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318 One-step nucleic acid amplification (OSNA): a big ‘step’ towards a more accurate intra-operative assessment of sentinel lymph node status for early stage endometrial and cervical cancer?
  1. Anastasios Tranoulis1,
  2. Dimitra Georgiou2,
  3. Stephen Attard Montalto3,
  4. Jason Yap1,
  5. Jeremy Twigg4,
  6. Felicia Buruiana1,
  7. Sudha Sundar1,
  8. Janos Balega1,
  9. Kavita Singh1 and
  10. Sean Kehoe1
  1. 1The Pan-Birmingham Gynaecological Oncology Centre, Sandwell and West Birmingham NHS Trust, Birmingham
  2. 2Department of Gynaecological Oncology, Chelsea and Westminster NHS Trust, Imperial College, London
  3. 3Department of Gynaecological Oncology, Maidstone and Tunbridge Wells NHS Trust, Maidstone
  4. 4Department of Gynaecological Oncology, University Hospitals Coventry and Warwickshire NHS Trust, Coventry


Introduction/Background Sentinel lymph node (SLN) mapping is established as the standard of care for staging in selected cases of melanoma, breast and vulval cancer amongst other malignancies. Nonetheless, adapting its use in endometrial cancer (EC) and cervical cancer (CC) has been challenging. There is currently growing evidence to support its accuracy in early-stage EC and CC. One-step nucleic acid amplification (OSNA) has emerged as a rapid molecular assay for the detection of cytokeratin 19-mRNA in SLNs. The aim of the study was to ascertain the accuracy of OSNA in detecting SLN metastasis in early-stage EC and CC compared to that of histopathological ultra-staging.

Methodology A systematic search of MEDLINE, SCOPUS,, and Cochrane Database was performed, spanning the period Jan 1975 to July 2020. Studies pertaining to the use of OSNA in detecting SLN metastasis in EC and CC were located. Pathologic ultra-staging was the reference standard. The quality of the included studies was assessed using the QUANDAS-2 tool. The DerSimonian-Laird random-effects model was used. Sensitivity, specificity, positive and negative likelihood ratio (LR+/LR-), diagnostic odds ratio (DOR), and the area under the curve (AUC) on SROC curve were calculated. We assessed the inter-study heterogeneity by the Higgin’s I2 index. Statistical analysis was performed using the STATA version 16.1.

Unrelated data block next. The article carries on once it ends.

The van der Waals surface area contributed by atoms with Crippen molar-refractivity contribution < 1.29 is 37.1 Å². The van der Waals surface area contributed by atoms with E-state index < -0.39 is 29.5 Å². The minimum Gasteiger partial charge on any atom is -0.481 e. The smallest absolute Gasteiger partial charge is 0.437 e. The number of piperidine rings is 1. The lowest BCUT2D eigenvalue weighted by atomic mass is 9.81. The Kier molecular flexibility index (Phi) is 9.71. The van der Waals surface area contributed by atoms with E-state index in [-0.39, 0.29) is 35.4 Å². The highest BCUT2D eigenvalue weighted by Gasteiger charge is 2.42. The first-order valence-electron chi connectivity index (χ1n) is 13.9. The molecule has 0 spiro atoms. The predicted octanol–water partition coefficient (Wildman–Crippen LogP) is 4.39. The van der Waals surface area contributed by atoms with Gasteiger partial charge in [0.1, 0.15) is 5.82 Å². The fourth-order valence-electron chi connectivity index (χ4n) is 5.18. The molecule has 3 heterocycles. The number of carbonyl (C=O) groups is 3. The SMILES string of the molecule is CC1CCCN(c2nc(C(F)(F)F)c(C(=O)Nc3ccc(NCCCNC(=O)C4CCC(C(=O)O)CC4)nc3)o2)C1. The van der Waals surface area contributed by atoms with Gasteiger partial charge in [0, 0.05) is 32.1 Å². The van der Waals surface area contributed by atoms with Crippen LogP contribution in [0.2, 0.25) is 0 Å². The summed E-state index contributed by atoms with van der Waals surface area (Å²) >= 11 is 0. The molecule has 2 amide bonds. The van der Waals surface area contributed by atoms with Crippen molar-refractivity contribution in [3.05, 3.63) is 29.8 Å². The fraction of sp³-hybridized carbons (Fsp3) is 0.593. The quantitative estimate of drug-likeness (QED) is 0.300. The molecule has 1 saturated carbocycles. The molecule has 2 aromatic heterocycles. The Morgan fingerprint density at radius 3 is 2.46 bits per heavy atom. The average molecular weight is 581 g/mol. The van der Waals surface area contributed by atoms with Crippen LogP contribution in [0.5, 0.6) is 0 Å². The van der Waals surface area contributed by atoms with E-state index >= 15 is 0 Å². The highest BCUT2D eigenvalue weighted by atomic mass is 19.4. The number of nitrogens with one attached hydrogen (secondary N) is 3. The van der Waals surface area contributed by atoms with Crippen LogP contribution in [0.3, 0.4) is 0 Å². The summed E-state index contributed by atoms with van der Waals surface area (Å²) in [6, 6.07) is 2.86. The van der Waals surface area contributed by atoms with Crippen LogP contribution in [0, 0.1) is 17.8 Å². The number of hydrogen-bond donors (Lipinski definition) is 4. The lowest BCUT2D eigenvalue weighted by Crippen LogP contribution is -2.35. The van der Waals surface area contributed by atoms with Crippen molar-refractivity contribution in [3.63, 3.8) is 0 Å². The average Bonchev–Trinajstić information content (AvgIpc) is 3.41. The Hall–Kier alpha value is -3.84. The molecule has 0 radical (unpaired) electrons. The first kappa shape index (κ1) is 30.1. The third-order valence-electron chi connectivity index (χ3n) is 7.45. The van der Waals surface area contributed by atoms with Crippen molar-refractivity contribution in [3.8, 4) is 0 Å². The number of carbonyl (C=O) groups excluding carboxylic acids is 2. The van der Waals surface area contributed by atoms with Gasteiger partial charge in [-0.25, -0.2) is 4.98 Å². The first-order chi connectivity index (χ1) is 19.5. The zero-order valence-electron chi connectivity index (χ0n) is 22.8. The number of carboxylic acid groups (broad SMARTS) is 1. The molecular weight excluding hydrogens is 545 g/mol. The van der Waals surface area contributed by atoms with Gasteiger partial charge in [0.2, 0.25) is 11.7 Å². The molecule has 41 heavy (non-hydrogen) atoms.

Results Five studies were included in the current analysis enrolling 223 women (191 with EC and 32 with CC) and 484 SLNs. The quality of the included studies was high. The number of the examined SLNs per patient ranged between one and five. The pooled sensitivity and specificity was 0.84 (95% CI 0.64 – 0.94, I2=34.59%) and 0.95 (95% 0.88 – 0.98, I2=87.58%), respectively. The pooled LR+ and LR- was 17.07 and 0.17, respectively. The pooled DOR was calculated 100.38 (95% CI 34.21 – 294.52, I2=85.24%). The SROC curve yielded an AUC of 0.95 (95% CI 0.93 – 0.97).

Conclusion The current evidence suggests that the OSNA assay is a useful and accurate technique for the intra-operative detection of SLN metastasis in early-stage EC and CC. The combined analysis using SLNs and OSNA assay is seemingly an attractive approach to tailor individualised management. The impact of micro-metastasis and isolated tumour cells on the prognosis of women with apparent early-stage EC and CC remains debatable and should be addressed in future research. As this evidence is preliminary, cross-institutional collaboration is warranted.

Disclosures Professor SK declares personal fees for consulting from Roche and Astra-Zeneca, outside the submitted work. The remaining authors certify that no party has a direct interest in the results of the research and that no benefit will be conferred to us or any organisation with which we are associated.

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